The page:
Just because the endless Israel vs Iran foreplay seems to no longer be exciting the world as much as it did all throughout 2010, 2011 and 2012 when military action seemed imminent over and over, it appears the world has a new geopolitical tension point: the recent incursion into Mali by French (and soon many other) forces, to protect "European interests" against "extremists" operating in the North, and as a corollary - the retaliation by the locals against Western Democratic powers. At least such is the simplistic plot line. Sure enough moments ago Reuters reported that islamist militants attacked a gas field in Algeria on Wednesday, claiming to have kidnapped up to 41 foreigners including seven Americans in a dawn raid in retaliation for France's intervention in Mali, according to regional media reports. The raiders were also reported to have killed three people, including a Briton and a French national. Subsequent reports indicate that the Algerian captives have been let go, and that this is purely an escalation against the invaders, an act which the US state department will harshly condemn at a 1pm press conference, and likely use as a catalyst to unleash US forces in the air or on the ground, to support the French campaign which at last check was going horribly.
It would appear, given the equity market reactions, that investors are not expecting a dramatic impact to the gun-makers as Sturm, Ruger, Smith & Wesson, and even Cabela's are all rising ahead of the Biden-Obama Gun-Control Decree. Perhaps, this is front-running of what is likely to be record-breaking gun sales in the next 48 hours if past history is anything to go by. From the NRA's view of Obama as an "elitist hypocrite", Republican calls for his impeachment, and many US citizens against gun control (even though emotions are raw - 51% of men polled want to protect the right to own guns), it would appear that the populist might be struggling, especially as Politico notes that there are strong indications that any comprehensive legislation restricting weapons and/or ammunition won't even see a vote on the House floor.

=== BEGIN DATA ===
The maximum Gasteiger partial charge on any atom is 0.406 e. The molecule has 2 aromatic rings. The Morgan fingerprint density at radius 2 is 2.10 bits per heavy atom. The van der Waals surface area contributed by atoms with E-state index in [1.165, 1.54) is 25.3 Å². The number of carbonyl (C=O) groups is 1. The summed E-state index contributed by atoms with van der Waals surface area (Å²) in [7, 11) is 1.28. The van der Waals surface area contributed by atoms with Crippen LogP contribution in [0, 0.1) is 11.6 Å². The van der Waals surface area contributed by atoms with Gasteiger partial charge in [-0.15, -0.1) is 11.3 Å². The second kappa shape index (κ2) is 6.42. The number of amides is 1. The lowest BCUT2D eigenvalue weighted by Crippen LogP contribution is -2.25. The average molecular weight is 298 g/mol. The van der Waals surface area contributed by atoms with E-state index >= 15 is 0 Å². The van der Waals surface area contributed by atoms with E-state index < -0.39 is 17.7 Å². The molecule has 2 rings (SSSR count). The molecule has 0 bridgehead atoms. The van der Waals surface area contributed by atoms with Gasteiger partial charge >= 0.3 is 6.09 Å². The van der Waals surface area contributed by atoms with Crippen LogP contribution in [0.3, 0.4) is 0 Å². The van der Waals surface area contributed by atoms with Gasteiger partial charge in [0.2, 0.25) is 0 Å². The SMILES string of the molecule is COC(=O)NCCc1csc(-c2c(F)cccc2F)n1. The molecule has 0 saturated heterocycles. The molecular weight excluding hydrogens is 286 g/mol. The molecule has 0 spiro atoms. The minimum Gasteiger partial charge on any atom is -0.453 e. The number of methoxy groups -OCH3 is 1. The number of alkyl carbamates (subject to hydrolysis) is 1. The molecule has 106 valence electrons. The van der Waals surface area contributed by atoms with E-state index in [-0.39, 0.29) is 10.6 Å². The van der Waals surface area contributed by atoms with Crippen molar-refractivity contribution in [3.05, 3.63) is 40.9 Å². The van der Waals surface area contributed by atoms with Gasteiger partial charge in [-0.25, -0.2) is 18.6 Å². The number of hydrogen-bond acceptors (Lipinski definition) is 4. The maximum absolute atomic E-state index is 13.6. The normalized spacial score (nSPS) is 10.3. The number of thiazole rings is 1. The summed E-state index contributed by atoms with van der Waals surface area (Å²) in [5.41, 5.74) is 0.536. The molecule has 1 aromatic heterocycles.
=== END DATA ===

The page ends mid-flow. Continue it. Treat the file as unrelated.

It will not come as a surprise to anyone who has spent more than a few cursory minutes reading ZeroHedge over the past few years (initially here, and most recently here, and here) but the rolling 'beggar thy neighbor' currency strategies of world central banks are gathering pace. To wit, Bloomberg reports that energy-bound Russia's central bank chief appears to have broken ranks warning that "the world is on the brink of a fresh 'currency war'." With Japan openly (and actively) verbally intervening to depress the JPY and now Juncker's "dangerously high" comments on the EUR yesterday, it appears 2013 will be the year when the G-20 finance ministers (who agreed to 'refrain from competitive devaluation of currencies' in 2009) tear up their promises and get active. Rhetoric is on the rise with the Bank of Korea threatening "an active response", Russia now suggesting reciprocal devaluations will occur (and hurt the global economy) as RBA Governor noted that there is "a degree of disquiet in the global policy-making community." Critically BoE Governor Mervyn King has suggested what only conspiracists have offered before: "we'll see the growth of actively managed exchange rates," and sure enough where FX rates go so stocks will nominally follow (see JPY vs TOPIX and CHF vs SMI recently).
As if the already documented record $220 billion year end equity market injection courtesy of deposits (being used by bank prop arms to invest in risk assets) was not enough to send markets into nosebleed territory to start the new year, which fully explains the institutional (note: not retail) capital flood into equity funds and ETFs as has been trumpeted every day for the past week by CNBC (we will update the retail data from ICI today), here is yet another reason why the 2012 to 2013 transition has everything to do with trading technicals and nothing to do with fundamentals. As the chart below shows, the reported level of NYSE short interest tumbled as of December 31, to 12.9 billion shares, a major 5% decline - the largest incidentally since December 30, 2011 - the lowest level since March, and a trend which has likely persisted as the shorts once again have thrown in the towel (except for Herbalife of course). Of course, this collapse in bearish sentiment, which goes hand in hand with the surge in NYSE margin debt to 5 years highs, is only sustainable if and only if the Fed has now fully eradicated all risk and all volatility in perpetuity. Which for now, judging by the epic ongoing smackdown in the VIX, is succeeding. That will change.